An American in Chengdu

The Tao of Chinese mountain climbing | October 7, 2009

I had booked a three-day tour to a park in Sichuan with glaciers and hot springs, but Cecilia told me a few days later that no foreigners were being allowed on that trip. Something about unrest in the area, which politically-minded foreigners might exacerbate. My “foreign expert” experience in China is rife with seeming contradictions: I’m treated like an honored guest and a potentially dangerous contamination, an expert and a child. To be fair, I’d doubtless be treated like more of an adult if I could communicate like one. But the language barrier doesn’t explain why one of the students would think it necessary to advise me not to leave my purse with my bicycle when I park it, or why no one expects me to be able to use chopsticks.

But I digress.

In lieu of seeing glaciers, Cecilia and I set off yesterday to climb Qingcheng Shan, a nearby mountain famous for its views and significance in Taoism. Climbing mountains in China–at least, the famous ones that are reasonably easy to get to–is not a recipe for solitude. The paved paths are crowded enough that your pace is more or less determined by that of the people ahead of you, and if you hear a birdsong, it’s far more likely to have come from the whistle that a nearby child bought from a vendor than from a bird. Still, it’s nice to be on a mountain, and there’s no danger of getting lost in the wilderness. Instead of bird watching, Cecilia and I spotted girls climbing the mountain in high heels to entertain ourselves. I wonder what Taoists think of the place. Plenty of people pray and light incense at the temples along the way. Do the photo-snapping, whistle-blowing, high heel-clad hordes put a damper on their spiritual high? I should investigate.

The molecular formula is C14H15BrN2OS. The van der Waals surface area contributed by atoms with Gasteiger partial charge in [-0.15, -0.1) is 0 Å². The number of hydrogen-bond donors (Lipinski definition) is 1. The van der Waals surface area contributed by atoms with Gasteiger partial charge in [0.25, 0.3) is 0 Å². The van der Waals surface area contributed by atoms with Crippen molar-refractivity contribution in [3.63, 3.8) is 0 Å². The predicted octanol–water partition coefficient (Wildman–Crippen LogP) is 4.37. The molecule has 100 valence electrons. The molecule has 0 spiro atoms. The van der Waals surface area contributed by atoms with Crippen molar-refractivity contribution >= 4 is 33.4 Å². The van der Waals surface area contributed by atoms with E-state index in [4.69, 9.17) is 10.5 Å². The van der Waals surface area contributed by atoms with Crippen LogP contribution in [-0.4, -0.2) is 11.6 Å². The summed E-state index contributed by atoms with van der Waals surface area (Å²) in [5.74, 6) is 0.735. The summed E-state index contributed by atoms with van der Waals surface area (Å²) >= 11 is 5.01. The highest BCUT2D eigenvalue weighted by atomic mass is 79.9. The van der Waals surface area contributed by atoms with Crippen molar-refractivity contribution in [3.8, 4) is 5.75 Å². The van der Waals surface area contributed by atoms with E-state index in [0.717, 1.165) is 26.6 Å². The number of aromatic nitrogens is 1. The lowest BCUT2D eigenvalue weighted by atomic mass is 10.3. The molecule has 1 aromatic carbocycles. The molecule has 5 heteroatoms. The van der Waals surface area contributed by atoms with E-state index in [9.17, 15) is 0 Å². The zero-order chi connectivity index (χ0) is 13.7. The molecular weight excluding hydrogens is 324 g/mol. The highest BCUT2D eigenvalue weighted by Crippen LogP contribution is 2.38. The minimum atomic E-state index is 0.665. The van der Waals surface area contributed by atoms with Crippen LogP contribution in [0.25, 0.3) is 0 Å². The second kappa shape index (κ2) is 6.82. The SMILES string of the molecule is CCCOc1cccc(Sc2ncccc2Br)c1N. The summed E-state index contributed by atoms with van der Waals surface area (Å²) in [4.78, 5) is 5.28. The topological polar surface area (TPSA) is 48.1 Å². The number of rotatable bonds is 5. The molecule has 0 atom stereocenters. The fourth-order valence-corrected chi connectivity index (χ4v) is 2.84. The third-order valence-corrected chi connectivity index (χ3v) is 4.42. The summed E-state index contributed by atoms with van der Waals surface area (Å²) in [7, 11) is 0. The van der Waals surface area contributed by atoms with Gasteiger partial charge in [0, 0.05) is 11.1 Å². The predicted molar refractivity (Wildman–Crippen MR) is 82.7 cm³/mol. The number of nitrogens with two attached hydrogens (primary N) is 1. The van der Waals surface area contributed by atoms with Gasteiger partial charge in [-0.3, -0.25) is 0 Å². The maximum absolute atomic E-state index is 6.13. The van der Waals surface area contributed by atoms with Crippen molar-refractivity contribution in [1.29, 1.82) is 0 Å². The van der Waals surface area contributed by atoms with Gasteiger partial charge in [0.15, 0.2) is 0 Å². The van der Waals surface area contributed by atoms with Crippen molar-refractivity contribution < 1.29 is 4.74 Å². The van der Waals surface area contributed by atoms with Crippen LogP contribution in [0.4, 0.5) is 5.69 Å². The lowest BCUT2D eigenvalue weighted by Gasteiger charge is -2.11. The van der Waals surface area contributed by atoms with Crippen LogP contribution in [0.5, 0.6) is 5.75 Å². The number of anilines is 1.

1 Comment »

  1. Now I’ve got great chopstick technique! I hold them in my left hand and then push things onto my soup spoon, works great 🙂

    Comment by Deano — October 8, 2009 @ 12:40 am

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    About me

    I've come to Sichuan in search of adventure, fluency in Chinese, and awesome vegetarian food. I have to concede that the baby pandas are very cute.
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